Cage System in Fish production

Published: 16th July 2009
Views: N/A

Cage aquaculture has grown rapidly during the past decades and is presently undergoing swift changes in response to pressures from globalization and an escalating worldwide global demand for aquatic products.
A report by the Food and Agriculture Organization shows that there has been a move toward clustering exist-ing cages as well as toward the development and use of more intensive cage farming systems.
In particular, the need for suitable sites has resulted in cage aquaculture accessing and expanding into new untapped open-water culture areas such as lakes, reservoirs, rivers and coastal brackish and marine offshore waters.
Lagos State, recognizing the tremendous importance of cage aquaculture today and its key role for the future growth of the aquaculture sector, recently embarked on a project to utilize the earthen ponds in rural communities that have close proximity to lagoons and other water bodies under its pet project called Marine Aqua-culture Development Project, which forms part of the Marine Agriculture Development Pro-gramme of the present government.
Marine agriculture entails the utilization of marine resources for the production of food and other agro-allied products such as the culti-vation of fishes, weeds and other useful aquatic products.
The lagoon and marine environment in Lagos State is endowed with diverse resources which need to be developed for maximum resource utilization, especially in the areas of food production. Certain means of food cul-tivation on land can better be done on water which is less competitive and is more natural to the culture organism.
The competition for land in the state, coupled with the special ecological peculiarities which favours aquatic food production, clearly justifies the need to employ Marine agri-culture as a strategy for feeding the teeming population of the state.
The Marine Agriculture Development Programme is a multi-phased agenda to increase food production in the state. The aquaculture project is the first to be established and it serves as the nucleus around which other com-ponents revolve. This is the cultivation of fish in their natural aquatic environment other than the conventional terrestrial fish farming commonly refered to as ponds. The method of fish farming is called Cage and Pen Culture System.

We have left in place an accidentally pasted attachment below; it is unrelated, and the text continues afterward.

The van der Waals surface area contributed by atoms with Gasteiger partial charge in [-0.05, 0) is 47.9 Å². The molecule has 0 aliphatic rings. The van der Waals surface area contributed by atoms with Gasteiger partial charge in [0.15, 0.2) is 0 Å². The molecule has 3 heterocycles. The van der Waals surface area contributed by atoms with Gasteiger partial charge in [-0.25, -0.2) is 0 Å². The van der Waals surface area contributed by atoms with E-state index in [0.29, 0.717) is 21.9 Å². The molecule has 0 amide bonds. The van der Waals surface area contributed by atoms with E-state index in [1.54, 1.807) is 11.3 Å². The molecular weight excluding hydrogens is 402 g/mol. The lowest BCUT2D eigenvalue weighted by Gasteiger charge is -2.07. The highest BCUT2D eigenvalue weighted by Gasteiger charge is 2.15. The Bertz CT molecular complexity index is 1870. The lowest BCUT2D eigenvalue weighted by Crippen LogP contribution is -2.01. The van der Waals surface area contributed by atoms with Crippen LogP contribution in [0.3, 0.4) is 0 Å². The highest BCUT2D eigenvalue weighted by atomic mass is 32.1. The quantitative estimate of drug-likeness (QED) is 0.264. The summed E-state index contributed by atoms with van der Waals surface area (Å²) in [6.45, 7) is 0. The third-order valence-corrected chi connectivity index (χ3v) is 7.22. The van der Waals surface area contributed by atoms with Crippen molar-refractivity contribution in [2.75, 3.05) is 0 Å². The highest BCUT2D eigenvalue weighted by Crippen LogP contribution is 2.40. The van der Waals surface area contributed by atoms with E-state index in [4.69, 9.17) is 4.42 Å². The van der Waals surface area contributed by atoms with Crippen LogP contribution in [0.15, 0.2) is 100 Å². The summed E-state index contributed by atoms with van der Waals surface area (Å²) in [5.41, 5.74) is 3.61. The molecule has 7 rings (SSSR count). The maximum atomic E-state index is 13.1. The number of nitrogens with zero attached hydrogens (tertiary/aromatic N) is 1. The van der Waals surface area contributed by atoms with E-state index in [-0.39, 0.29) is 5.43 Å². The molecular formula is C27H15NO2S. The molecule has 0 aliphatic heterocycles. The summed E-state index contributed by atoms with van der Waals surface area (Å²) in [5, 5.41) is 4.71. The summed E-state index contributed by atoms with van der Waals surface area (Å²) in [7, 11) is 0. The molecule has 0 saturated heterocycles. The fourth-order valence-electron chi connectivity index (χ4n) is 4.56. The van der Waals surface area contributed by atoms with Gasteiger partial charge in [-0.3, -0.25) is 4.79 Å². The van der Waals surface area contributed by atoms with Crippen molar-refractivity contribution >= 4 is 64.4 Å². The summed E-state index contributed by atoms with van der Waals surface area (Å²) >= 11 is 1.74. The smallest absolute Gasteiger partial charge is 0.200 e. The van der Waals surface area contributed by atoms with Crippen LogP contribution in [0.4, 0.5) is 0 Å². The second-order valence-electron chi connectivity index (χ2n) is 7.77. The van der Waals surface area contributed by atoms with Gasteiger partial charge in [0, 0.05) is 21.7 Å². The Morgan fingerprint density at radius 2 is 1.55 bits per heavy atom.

Cultivation in ponds uses artificially enclosed water bodies on land. Cage and Pen culture is the cultivation of fish species in natural water bodies. This involves the use of porous materials such as nets, basket net irons, among others, to encase small fishes in their natural water habitat and feed them to table size.
Lagos State Commissioner for Agriculture, Chief Kolapo-moye Ajiboso, explained that the government choose to explore the system as it can sustain the production of fish species other than catfish, especially scaly fish; stimulate economic activities in the fishing communities through the provision of alternative means of income for fishermen in the fishing communities as well as create employment for youths, thereby curbing rural- urban drift.
He disclosed that progress have been made as all par-ticipating communities and some local goverments have shown interest through the construction, mounting as well as installation of the cages in the lagoon.
With the construction of nine cages stocked with Tilapia across six local government, the management of the pilot scheme in the communities is being carried out in collabo-ration with the local fishermen who have shown great interest at replicating the cage fish culture system as it has afforded them the opportunity of diversifying the use of the body water in their localities.
Harvest have been made twice since the stocking of the cages started February this year. The first harvest was carried out at Dale Whedakoh in Badagry Local Government, one of the sites of the pilot scheme on 18th June, 2008, where a total of 1,019kg of fish was harvested.
Another feat of success was recorded last month with the harvest of over one tone of fish at the Oko-Orisan site of the Cage and Pen culture system in Epe.
Chief Kolapomoye Ajiboso, who was full of excitement at the sight of the fish, averaging 2.3 kg each, said that the project is no longer an experimental venture but a sustainable and enduring programme at eradicating poverty, unemployment and improving the nutritional intake of Lagosians.
The Permanent Secretary of the Ministry, Mr. Wale Raji, explained that the second harvest can be described as being "exceptional because the fish are just 4 months in rearing and each one averaged over 2 kilograms" He said that such feat could not have been possible in artificial fish rearing methods, a pointer to the environmental friendly benefit of the method.

Report this article Ask About This Article

More to Explore